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NCJ Number: 123322 Find in a Library
Title: Drugs and Violence in the Age of Crack Cocaine (From Drugs, Crime and the Criminal Justice System, P 141-169, 1990, Ralph Weisheit, ed., -- See NCJ-123316)
Author(s): D C McBride; J A Swartz
Date Published: 1990
Page Count: 29
Sponsoring Agency: Anderson Publishing Co
Cincinnati, OH 45202
Sale Source: Anderson Publishing Co
Publicity Director
2035 Reading Road
Cincinnati, OH 45202
United States of America
Type: Survey
Language: English
Country: United States of America
Annotation: Existing data and reports indicate that increased use of cocaine is highly correlated with the current higher rates of violence in the U.S.
Abstract: Much of the historical literature around the turn of the century and over the next few decades approached drug use from the perspective of an assumed causal relationship to violence. While data derived from studies conducted in the early part of the 1970s did not generally support a relationship between hard drug use and violence, a number of contradictory observations were emerging that did suggest the daily life of the heroin addict was increasingly violent, with homicide a major cause of death among drug treatment program clients as well as street users. Changes in price, availability, and the addictive potential of free base and crack cocaine have all served to increase the use of cocaine dramatically, especially among poor minorities, street criminal populations, and gangs. The crime-drugs relationship can be understood using a tripartite model consisting of the psychopharmacological effects of the drug, the economic aspects, and the systemic component. Applying this model to the crack/cocaine trade shows that violence is driven by economics and any hope of successful intervention has to be international in scope with a primary focus on economic development and opportunity. 85 references.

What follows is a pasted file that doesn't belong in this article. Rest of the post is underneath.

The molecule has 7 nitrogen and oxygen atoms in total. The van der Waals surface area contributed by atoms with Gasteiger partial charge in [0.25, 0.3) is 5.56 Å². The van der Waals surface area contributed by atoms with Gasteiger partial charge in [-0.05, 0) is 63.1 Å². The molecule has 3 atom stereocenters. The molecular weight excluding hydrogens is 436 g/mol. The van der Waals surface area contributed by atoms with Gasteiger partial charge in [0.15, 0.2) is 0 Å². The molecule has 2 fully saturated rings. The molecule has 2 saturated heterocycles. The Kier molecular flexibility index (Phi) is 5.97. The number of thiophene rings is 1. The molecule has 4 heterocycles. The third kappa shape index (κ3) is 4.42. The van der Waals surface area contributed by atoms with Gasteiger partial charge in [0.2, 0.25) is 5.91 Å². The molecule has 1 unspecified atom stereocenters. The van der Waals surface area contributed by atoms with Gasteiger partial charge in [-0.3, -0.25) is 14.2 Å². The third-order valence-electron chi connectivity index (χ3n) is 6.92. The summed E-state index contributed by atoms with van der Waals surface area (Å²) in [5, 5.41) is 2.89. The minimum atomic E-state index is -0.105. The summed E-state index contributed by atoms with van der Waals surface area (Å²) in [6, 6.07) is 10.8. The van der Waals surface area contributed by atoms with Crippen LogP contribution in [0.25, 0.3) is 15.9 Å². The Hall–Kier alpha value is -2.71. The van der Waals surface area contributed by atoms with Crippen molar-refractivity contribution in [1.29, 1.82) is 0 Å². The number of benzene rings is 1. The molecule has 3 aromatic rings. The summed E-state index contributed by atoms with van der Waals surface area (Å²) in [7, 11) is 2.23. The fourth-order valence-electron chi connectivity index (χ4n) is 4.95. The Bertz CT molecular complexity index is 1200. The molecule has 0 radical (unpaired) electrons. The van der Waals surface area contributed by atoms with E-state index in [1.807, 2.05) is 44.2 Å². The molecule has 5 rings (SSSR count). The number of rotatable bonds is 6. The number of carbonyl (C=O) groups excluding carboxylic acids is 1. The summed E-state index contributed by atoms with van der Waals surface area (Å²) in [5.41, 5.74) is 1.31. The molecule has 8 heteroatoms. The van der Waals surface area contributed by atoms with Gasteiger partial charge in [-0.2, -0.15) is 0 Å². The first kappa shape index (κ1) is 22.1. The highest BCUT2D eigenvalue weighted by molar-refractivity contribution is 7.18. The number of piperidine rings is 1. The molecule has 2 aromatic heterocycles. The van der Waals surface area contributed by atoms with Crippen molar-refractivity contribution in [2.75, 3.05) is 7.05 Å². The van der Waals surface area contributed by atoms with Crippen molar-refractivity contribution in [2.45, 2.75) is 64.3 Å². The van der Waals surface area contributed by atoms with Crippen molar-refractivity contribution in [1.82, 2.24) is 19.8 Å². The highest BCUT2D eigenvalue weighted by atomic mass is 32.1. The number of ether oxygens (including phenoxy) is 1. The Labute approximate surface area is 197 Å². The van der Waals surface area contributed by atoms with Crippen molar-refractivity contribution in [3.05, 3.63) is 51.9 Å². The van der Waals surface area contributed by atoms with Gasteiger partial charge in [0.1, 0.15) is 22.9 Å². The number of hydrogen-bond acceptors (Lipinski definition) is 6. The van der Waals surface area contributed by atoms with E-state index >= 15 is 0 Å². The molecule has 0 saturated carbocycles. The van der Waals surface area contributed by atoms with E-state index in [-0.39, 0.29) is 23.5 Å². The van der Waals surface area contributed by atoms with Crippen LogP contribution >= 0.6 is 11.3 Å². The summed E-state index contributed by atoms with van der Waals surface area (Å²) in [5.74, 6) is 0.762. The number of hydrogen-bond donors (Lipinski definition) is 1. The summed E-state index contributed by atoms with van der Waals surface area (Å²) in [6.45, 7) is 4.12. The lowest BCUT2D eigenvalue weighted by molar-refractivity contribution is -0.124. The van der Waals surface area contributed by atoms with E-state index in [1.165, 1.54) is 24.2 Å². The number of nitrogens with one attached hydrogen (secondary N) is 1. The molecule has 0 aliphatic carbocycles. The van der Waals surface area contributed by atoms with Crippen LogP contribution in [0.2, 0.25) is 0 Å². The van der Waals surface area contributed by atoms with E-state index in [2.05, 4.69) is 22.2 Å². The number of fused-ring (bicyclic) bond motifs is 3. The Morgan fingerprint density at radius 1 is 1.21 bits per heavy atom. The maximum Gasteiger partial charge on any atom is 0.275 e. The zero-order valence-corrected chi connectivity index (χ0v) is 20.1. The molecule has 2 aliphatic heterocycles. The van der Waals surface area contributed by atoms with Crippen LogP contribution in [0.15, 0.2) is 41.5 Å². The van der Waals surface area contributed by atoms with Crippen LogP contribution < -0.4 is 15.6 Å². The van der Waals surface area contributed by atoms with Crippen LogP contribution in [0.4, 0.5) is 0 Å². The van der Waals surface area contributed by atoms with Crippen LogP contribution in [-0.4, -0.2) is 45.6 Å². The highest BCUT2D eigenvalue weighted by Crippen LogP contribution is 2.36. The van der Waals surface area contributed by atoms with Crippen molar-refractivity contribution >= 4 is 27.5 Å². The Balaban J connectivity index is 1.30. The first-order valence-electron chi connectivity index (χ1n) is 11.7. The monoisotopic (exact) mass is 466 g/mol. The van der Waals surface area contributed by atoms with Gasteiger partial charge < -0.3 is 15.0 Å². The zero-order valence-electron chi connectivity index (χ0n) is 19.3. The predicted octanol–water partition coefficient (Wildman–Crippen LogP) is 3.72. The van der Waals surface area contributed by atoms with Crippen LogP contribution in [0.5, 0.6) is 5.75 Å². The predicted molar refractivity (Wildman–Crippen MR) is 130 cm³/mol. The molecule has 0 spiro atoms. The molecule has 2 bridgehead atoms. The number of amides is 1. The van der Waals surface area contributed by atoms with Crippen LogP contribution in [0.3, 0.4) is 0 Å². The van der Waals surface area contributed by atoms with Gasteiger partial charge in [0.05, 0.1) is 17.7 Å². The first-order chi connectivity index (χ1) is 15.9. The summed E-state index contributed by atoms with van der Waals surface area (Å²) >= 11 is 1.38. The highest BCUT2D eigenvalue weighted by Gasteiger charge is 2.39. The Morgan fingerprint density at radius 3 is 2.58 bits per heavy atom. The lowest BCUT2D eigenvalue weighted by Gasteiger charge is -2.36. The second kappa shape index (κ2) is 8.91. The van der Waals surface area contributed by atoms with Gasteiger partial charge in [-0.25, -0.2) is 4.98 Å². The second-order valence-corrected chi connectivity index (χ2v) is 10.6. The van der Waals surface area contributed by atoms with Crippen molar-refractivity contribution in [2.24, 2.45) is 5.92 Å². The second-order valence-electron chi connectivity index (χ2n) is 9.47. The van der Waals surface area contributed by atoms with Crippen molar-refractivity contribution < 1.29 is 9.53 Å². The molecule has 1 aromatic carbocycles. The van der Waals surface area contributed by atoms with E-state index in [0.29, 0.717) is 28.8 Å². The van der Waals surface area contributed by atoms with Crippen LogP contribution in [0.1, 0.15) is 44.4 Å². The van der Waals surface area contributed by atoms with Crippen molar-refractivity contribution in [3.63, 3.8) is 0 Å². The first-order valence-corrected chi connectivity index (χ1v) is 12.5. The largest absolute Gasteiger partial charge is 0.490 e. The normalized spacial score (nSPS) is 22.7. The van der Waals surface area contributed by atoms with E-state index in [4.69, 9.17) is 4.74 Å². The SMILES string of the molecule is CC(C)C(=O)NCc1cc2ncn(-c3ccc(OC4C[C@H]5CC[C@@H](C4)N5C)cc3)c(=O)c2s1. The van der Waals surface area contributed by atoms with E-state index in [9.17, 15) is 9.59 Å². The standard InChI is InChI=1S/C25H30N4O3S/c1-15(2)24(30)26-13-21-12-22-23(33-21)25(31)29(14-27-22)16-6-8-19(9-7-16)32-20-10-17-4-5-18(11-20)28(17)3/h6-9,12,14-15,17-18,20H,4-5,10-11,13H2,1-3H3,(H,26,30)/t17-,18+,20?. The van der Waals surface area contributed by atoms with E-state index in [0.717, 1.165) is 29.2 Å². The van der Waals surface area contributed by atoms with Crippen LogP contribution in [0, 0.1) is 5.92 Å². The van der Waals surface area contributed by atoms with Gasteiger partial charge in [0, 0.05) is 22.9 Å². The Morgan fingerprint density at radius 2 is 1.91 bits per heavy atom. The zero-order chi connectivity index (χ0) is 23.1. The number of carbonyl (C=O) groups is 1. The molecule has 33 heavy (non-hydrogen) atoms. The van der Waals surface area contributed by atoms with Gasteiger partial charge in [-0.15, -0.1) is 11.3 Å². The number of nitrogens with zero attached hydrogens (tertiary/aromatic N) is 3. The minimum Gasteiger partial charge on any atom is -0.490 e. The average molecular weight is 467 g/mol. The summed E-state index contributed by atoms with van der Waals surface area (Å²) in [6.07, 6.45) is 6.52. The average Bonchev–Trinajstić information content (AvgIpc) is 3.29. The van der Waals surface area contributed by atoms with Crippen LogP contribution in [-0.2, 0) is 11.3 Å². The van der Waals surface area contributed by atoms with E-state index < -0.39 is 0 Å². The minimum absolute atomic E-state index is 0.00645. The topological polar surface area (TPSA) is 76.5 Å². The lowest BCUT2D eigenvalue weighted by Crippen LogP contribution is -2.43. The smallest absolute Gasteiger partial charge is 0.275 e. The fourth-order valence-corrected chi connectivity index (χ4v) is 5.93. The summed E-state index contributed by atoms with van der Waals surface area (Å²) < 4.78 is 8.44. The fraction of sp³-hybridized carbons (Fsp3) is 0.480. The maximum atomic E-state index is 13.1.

Main Term(s): Crack; Drug Related Crime
Index Term(s): Drug Related Crime; Violence causes
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